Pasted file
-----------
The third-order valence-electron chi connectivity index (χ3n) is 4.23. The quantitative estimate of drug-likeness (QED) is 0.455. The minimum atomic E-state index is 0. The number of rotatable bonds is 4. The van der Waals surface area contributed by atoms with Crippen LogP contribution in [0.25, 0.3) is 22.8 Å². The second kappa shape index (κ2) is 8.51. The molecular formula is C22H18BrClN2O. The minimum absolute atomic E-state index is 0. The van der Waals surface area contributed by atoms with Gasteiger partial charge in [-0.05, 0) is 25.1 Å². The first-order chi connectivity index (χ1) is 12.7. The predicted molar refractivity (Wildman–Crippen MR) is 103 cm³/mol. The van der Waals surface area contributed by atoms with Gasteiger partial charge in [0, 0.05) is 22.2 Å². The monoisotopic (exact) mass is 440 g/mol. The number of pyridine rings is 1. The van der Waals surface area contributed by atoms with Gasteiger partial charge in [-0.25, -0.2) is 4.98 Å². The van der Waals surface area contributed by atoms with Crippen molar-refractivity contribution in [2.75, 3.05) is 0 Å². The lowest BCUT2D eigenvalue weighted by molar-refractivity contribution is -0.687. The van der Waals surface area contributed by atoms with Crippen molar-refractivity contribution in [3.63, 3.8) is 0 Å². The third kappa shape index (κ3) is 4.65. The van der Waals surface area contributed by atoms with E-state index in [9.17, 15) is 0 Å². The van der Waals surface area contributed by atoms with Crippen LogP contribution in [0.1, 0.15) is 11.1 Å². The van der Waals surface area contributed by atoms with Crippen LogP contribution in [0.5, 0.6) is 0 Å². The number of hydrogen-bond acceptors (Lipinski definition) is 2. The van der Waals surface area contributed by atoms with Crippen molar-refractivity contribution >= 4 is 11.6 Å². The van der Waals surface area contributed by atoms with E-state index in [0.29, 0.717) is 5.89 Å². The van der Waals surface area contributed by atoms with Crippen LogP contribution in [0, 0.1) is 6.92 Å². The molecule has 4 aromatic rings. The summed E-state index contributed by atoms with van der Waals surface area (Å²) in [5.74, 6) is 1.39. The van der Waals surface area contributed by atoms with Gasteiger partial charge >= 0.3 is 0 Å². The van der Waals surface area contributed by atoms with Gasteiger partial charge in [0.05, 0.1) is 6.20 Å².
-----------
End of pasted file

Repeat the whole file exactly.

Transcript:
The third-order valence-electron chi connectivity index (χ3n) is 4.23. The quantitative estimate of drug-likeness (QED) is 0.455. The minimum atomic E-state index is 0. The number of rotatable bonds is 4. The van der Waals surface area contributed by atoms with Crippen LogP contribution in [0.25, 0.3) is 22.8 Å². The second kappa shape index (κ2) is 8.51. The molecular formula is C22H18BrClN2O. The minimum absolute atomic E-state index is 0. The van der Waals surface area contributed by atoms with Gasteiger partial charge in [-0.05, 0) is 25.1 Å². The first-order chi connectivity index (χ1) is 12.7. The predicted molar refractivity (Wildman–Crippen MR) is 103 cm³/mol. The van der Waals surface area contributed by atoms with Gasteiger partial charge in [0, 0.05) is 22.2 Å². The monoisotopic (exact) mass is 440 g/mol. The number of pyridine rings is 1. The van der Waals surface area contributed by atoms with Gasteiger partial charge in [-0.25, -0.2) is 4.98 Å². The van der Waals surface area contributed by atoms with Crippen molar-refractivity contribution in [2.75, 3.05) is 0 Å². The lowest BCUT2D eigenvalue weighted by molar-refractivity contribution is -0.687. The van der Waals surface area contributed by atoms with Crippen molar-refractivity contribution in [3.63, 3.8) is 0 Å². The third kappa shape index (κ3) is 4.65. The van der Waals surface area contributed by atoms with E-state index in [9.17, 15) is 0 Å². The van der Waals surface area contributed by atoms with Crippen LogP contribution in [0.1, 0.15) is 11.1 Å². The van der Waals surface area contributed by atoms with Crippen LogP contribution in [0.5, 0.6) is 0 Å². The number of hydrogen-bond acceptors (Lipinski definition) is 2. The van der Waals surface area contributed by atoms with Crippen molar-refractivity contribution >= 4 is 11.6 Å². The van der Waals surface area contributed by atoms with E-state index in [0.29, 0.717) is 5.89 Å². The van der Waals surface area contributed by atoms with Crippen LogP contribution in [0, 0.1) is 6.92 Å². The molecule has 4 aromatic rings. The summed E-state index contributed by atoms with van der Waals surface area (Å²) in [5.74, 6) is 1.39. The van der Waals surface area contributed by atoms with Gasteiger partial charge >= 0.3 is 0 Å². The van der Waals surface area contributed by atoms with Gasteiger partial charge in [0.05, 0.1) is 6.20 Å².